One common frustration for practices that have either adopted a new electronic medical record (EMR) for the first time or have switched EMR vendors is the lack of “intuition” of the new system. We live in a modern age where technology changes at rapid speed and we expect these EMRs to operate like social media or a banking app which most technology novices can learn to use in a matter of minutes.
Here are several reasons why EMRs aren’t intuitive and some suggestions on how to make them more intuitive.
Very few people take identical approaches to completing tasks.
Think of your brain like a hard drive in a computer. When you’re born, there’s very little information in the hard drive. As you get older, the hard drive continues to store information such as facts, beliefs, and processes, then changes the information based on personal experiences. No matter how difficult your daily tasks are, your “hard drive” determines how you accomplish those tasks, or if you choose not to do them. Someone else will go about the same tasks in a different manner, and it’s not necessarily the wrong way to do them.
People build EMRs. While they must come to a consensus in most areas, their way of thinking is likely going to be different than users who are logging in to the EMR for the first time and trying to navigate their way around.
Not every patient has the same medical needs.
There are more than 70,000 ICD-10 codes. On a typical day, a clinic will use 50 to 75 codes. Some will be more complex than others which will demand more complex treatments. If every patient had the common cold, an EMR could be very basic. Obviously, that isn’t the case.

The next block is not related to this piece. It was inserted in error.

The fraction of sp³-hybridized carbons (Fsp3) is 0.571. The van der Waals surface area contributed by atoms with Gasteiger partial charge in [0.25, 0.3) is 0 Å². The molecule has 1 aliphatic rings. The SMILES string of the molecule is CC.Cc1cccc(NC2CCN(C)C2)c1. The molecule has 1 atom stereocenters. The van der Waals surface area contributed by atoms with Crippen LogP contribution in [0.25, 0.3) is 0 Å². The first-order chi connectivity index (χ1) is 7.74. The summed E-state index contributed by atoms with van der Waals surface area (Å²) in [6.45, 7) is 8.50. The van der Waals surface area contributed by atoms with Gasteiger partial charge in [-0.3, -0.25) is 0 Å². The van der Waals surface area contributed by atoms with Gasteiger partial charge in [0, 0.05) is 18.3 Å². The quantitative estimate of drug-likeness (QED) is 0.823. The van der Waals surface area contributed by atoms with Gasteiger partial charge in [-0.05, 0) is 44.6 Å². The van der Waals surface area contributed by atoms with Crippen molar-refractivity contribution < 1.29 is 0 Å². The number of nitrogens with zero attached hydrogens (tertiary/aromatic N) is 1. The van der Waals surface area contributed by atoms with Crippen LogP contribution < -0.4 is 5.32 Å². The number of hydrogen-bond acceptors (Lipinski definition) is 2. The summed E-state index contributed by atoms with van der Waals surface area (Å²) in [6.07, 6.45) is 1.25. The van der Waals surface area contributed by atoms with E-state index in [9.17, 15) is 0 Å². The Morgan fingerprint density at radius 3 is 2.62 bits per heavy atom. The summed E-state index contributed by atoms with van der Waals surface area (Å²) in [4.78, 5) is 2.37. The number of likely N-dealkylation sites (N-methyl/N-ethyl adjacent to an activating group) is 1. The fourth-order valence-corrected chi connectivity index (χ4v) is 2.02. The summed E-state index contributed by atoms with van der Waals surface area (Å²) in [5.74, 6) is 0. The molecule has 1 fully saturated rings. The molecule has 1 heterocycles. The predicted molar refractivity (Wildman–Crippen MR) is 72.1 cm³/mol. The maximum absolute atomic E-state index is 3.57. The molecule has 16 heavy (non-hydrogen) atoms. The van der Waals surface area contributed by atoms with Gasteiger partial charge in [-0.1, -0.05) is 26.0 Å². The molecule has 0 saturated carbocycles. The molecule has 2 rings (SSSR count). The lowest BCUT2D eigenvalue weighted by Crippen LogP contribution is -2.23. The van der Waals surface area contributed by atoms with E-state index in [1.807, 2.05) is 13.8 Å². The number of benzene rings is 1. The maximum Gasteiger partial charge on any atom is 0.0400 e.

Contrary to some beliefs, a computer can’t read your mind.
EMRs produce results based on instructions, not on brain waves or thoughts. (This really isn’t a bad thing.)
What can be done to make EMRs more intuitive?
Use templates wherever possible.
Any time you do something repeatedly, it becomes habit. Creating a template for a progress note or a telephone encounter will tell the EMR you are going to take the same action and it will remember.
Understand there is a learning curve.
If you have worked in an EMR for a while, you know how to get from point A to point B. When you switch to a new EMR, you’re still going to get from point A to point B but think of this analogy: the road you take might be under construction or closed and you’ll need to take a detour. You may have to listen to your GPS the first few times, but it will eventually stick.
Reach out for help.
Medical Advantage Electronic Health Record Consulting Services offers workflow assessment, eClincialWorks training, optimization, implementations, and more. We help physicians and medical practices to leverage the full functionality of the their EHR to improve patient care and to succeed in the value-based health care market. Learn more about our Electronic Health Record Support Services.